The Pennsylvania Supreme Court instituted systematic tracking and material rule changes a decade ago to, in the words of Chief Justice Ronald D. Castille, "address concern over medical malpractice litigation."
Those changes were pushed for and heartily lauded by doctors and medical administrators, who claimed that escalating litigation owing to alleged acts of hospital negligence, surgical error and other medical mistakes was driving up medical costs for professionals and consumers alike.
In response, the state Supreme Court enacted two significant rule changes in 2003. First, plaintiffs' attorneys were required to obtain a "certificate of merit" from a medical professional stating that a would-be case involved medical procedures -- in other words, a doctor's prescribed treatment or actions -- that strayed beyond acceptable professional standards. Second, and going forward, a medical malpractice suit could only be brought in the county where the alleged malpractice occurred.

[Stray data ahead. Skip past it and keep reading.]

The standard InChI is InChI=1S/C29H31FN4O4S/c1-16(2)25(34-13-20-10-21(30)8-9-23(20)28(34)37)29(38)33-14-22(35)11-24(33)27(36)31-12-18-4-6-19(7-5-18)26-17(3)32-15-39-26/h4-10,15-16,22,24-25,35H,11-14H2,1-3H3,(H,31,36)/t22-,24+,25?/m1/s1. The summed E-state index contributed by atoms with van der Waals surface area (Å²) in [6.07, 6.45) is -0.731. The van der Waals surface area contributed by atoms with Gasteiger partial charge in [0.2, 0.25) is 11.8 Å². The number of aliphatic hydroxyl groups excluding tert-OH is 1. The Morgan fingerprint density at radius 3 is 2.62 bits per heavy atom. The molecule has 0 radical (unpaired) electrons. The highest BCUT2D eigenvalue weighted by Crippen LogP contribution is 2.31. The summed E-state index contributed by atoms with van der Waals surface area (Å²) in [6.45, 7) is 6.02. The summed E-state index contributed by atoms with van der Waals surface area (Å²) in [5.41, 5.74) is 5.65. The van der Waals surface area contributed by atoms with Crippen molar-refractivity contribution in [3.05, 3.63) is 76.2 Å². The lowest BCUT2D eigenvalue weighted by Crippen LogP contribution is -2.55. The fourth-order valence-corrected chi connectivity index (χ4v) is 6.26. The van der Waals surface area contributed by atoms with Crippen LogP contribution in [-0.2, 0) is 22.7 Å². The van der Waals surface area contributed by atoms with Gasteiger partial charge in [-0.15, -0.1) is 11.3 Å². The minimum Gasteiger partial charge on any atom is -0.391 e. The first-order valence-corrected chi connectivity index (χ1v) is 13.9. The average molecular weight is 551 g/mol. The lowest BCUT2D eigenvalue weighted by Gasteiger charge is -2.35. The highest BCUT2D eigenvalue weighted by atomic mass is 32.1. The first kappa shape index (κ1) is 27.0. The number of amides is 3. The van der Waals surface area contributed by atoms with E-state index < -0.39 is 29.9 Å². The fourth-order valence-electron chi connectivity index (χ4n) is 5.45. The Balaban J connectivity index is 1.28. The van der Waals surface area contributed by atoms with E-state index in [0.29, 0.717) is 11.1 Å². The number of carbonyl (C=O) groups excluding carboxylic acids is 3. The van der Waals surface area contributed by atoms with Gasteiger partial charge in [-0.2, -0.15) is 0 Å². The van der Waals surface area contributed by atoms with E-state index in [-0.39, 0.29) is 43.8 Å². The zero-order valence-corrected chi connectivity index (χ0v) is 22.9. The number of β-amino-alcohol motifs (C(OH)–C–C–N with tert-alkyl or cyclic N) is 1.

The changes yielded stark and notable results. When compared to the analyzed "base years" of 2000-2002, malpractice lawsuits since then have fallen more than 44 percent in Pennsylvania overall and by more than 65 percent in Philadelphia.
Moreover, jury verdicts fell markedly by 2011, with more than 70 percent of them being for the defense.
Advocates of such outcomes -- chiefly medical administrators, hospitals and doctors -- are understandably happy, given that their liability has lessened and their shield against allegations of harm and error has been strengthened.
There are two sides to the equation, though, with the other being the Pennsylvania patients who are either injured or killed by medical errors.
The changes enacted have unquestionably made it more difficult to bring medical malpractice lawsuits in Pennsylvania than was the case in former years. The clear beneficiary of that is the medical profession, and an equally clear result is that the door to the courthouse has been pushed further closed to harmed litigants seeking a remedy. Additionally, fewer suits means a dimmed spotlight on actual medical error and doctor negligence.
Is that a good thing?
Source: Administrative Office of Pennsylvania Courts, "Medical malpractice data levels off as Court rules yield results," Art Heinz, May 7, 2012